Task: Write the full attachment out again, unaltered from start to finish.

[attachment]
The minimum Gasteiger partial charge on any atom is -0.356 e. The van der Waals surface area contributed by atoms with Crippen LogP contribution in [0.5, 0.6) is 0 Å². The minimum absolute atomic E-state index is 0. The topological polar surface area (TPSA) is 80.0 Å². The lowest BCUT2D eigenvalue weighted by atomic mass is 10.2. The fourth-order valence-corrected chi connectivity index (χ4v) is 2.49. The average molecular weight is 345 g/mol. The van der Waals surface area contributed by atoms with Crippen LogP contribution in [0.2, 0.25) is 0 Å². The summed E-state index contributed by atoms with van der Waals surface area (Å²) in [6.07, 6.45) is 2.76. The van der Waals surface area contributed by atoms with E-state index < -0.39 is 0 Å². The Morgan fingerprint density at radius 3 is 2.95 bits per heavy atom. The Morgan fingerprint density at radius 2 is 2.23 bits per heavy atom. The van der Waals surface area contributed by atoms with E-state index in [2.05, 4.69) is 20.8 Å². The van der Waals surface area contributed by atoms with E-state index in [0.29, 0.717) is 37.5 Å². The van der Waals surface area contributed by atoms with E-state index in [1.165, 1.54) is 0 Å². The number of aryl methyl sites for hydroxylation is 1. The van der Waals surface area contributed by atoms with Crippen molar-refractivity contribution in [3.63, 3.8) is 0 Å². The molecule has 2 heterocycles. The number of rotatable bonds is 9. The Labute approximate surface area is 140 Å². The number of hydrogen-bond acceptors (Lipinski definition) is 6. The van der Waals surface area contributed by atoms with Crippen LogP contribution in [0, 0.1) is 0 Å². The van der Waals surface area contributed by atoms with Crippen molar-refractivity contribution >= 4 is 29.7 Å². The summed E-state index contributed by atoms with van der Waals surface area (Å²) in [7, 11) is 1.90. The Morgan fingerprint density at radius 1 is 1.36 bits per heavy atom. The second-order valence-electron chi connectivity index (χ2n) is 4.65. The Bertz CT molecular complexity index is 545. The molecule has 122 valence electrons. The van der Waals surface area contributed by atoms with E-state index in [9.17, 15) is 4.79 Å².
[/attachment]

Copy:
The minimum Gasteiger partial charge on any atom is -0.356 e. The van der Waals surface area contributed by atoms with Crippen LogP contribution in [0.5, 0.6) is 0 Å². The minimum absolute atomic E-state index is 0. The topological polar surface area (TPSA) is 80.0 Å². The lowest BCUT2D eigenvalue weighted by atomic mass is 10.2. The fourth-order valence-corrected chi connectivity index (χ4v) is 2.49. The average molecular weight is 345 g/mol. The van der Waals surface area contributed by atoms with Crippen LogP contribution in [0.2, 0.25) is 0 Å². The summed E-state index contributed by atoms with van der Waals surface area (Å²) in [6.07, 6.45) is 2.76. The van der Waals surface area contributed by atoms with E-state index < -0.39 is 0 Å². The Morgan fingerprint density at radius 3 is 2.95 bits per heavy atom. The Morgan fingerprint density at radius 2 is 2.23 bits per heavy atom. The van der Waals surface area contributed by atoms with E-state index in [2.05, 4.69) is 20.8 Å². The van der Waals surface area contributed by atoms with E-state index in [0.29, 0.717) is 37.5 Å². The van der Waals surface area contributed by atoms with E-state index in [1.165, 1.54) is 0 Å². The number of aryl methyl sites for hydroxylation is 1. The van der Waals surface area contributed by atoms with Crippen molar-refractivity contribution in [3.63, 3.8) is 0 Å². The molecule has 2 heterocycles. The number of rotatable bonds is 9. The Labute approximate surface area is 140 Å². The number of hydrogen-bond acceptors (Lipinski definition) is 6. The van der Waals surface area contributed by atoms with Crippen LogP contribution in [0, 0.1) is 0 Å². The van der Waals surface area contributed by atoms with Crippen molar-refractivity contribution >= 4 is 29.7 Å². The summed E-state index contributed by atoms with van der Waals surface area (Å²) in [7, 11) is 1.90. The Morgan fingerprint density at radius 1 is 1.36 bits per heavy atom. The second-order valence-electron chi connectivity index (χ2n) is 4.65. The Bertz CT molecular complexity index is 545. The molecule has 122 valence electrons. The van der Waals surface area contributed by atoms with E-state index in [9.17, 15) is 4.79 Å².